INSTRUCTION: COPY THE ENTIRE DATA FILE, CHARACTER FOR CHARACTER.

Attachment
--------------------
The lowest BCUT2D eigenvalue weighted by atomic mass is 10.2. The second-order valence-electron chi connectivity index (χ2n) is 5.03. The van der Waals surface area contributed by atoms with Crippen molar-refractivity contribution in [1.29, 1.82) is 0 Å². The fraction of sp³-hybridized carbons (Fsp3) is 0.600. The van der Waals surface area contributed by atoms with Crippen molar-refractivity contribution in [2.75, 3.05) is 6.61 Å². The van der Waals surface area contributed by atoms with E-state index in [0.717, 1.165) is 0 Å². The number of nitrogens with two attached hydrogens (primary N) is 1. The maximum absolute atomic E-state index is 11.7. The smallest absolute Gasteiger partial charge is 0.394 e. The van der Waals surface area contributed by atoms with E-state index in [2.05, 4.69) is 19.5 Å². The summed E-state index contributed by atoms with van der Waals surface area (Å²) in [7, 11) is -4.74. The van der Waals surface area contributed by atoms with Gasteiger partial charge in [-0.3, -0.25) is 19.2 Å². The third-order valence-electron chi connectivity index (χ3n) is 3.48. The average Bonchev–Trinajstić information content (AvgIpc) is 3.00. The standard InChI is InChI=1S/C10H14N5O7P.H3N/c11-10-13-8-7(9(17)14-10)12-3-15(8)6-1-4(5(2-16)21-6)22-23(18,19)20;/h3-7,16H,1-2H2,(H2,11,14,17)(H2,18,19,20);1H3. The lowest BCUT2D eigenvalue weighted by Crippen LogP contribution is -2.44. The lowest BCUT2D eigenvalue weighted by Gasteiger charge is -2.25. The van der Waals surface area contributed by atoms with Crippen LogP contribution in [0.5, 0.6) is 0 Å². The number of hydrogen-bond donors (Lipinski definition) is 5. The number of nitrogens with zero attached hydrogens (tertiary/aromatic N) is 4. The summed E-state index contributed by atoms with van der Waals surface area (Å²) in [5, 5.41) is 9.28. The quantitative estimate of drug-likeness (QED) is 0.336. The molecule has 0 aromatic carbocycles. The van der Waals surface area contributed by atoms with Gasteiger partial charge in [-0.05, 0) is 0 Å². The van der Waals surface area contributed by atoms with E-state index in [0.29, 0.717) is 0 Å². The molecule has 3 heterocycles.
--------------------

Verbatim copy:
The lowest BCUT2D eigenvalue weighted by atomic mass is 10.2. The second-order valence-electron chi connectivity index (χ2n) is 5.03. The van der Waals surface area contributed by atoms with Crippen molar-refractivity contribution in [1.29, 1.82) is 0 Å². The fraction of sp³-hybridized carbons (Fsp3) is 0.600. The van der Waals surface area contributed by atoms with Crippen molar-refractivity contribution in [2.75, 3.05) is 6.61 Å². The van der Waals surface area contributed by atoms with E-state index in [0.717, 1.165) is 0 Å². The number of nitrogens with two attached hydrogens (primary N) is 1. The maximum absolute atomic E-state index is 11.7. The smallest absolute Gasteiger partial charge is 0.394 e. The van der Waals surface area contributed by atoms with E-state index in [2.05, 4.69) is 19.5 Å². The summed E-state index contributed by atoms with van der Waals surface area (Å²) in [7, 11) is -4.74. The van der Waals surface area contributed by atoms with Gasteiger partial charge in [-0.3, -0.25) is 19.2 Å². The third-order valence-electron chi connectivity index (χ3n) is 3.48. The average Bonchev–Trinajstić information content (AvgIpc) is 3.00. The standard InChI is InChI=1S/C10H14N5O7P.H3N/c11-10-13-8-7(9(17)14-10)12-3-15(8)6-1-4(5(2-16)21-6)22-23(18,19)20;/h3-7,16H,1-2H2,(H2,11,14,17)(H2,18,19,20);1H3. The lowest BCUT2D eigenvalue weighted by Crippen LogP contribution is -2.44. The lowest BCUT2D eigenvalue weighted by Gasteiger charge is -2.25. The van der Waals surface area contributed by atoms with Crippen LogP contribution in [0.5, 0.6) is 0 Å². The number of hydrogen-bond donors (Lipinski definition) is 5. The number of nitrogens with zero attached hydrogens (tertiary/aromatic N) is 4. The summed E-state index contributed by atoms with van der Waals surface area (Å²) in [5, 5.41) is 9.28. The quantitative estimate of drug-likeness (QED) is 0.336. The molecule has 0 aromatic carbocycles. The van der Waals surface area contributed by atoms with Gasteiger partial charge in [-0.05, 0) is 0 Å². The van der Waals surface area contributed by atoms with E-state index in [0.29, 0.717) is 0 Å². The molecule has 3 heterocycles.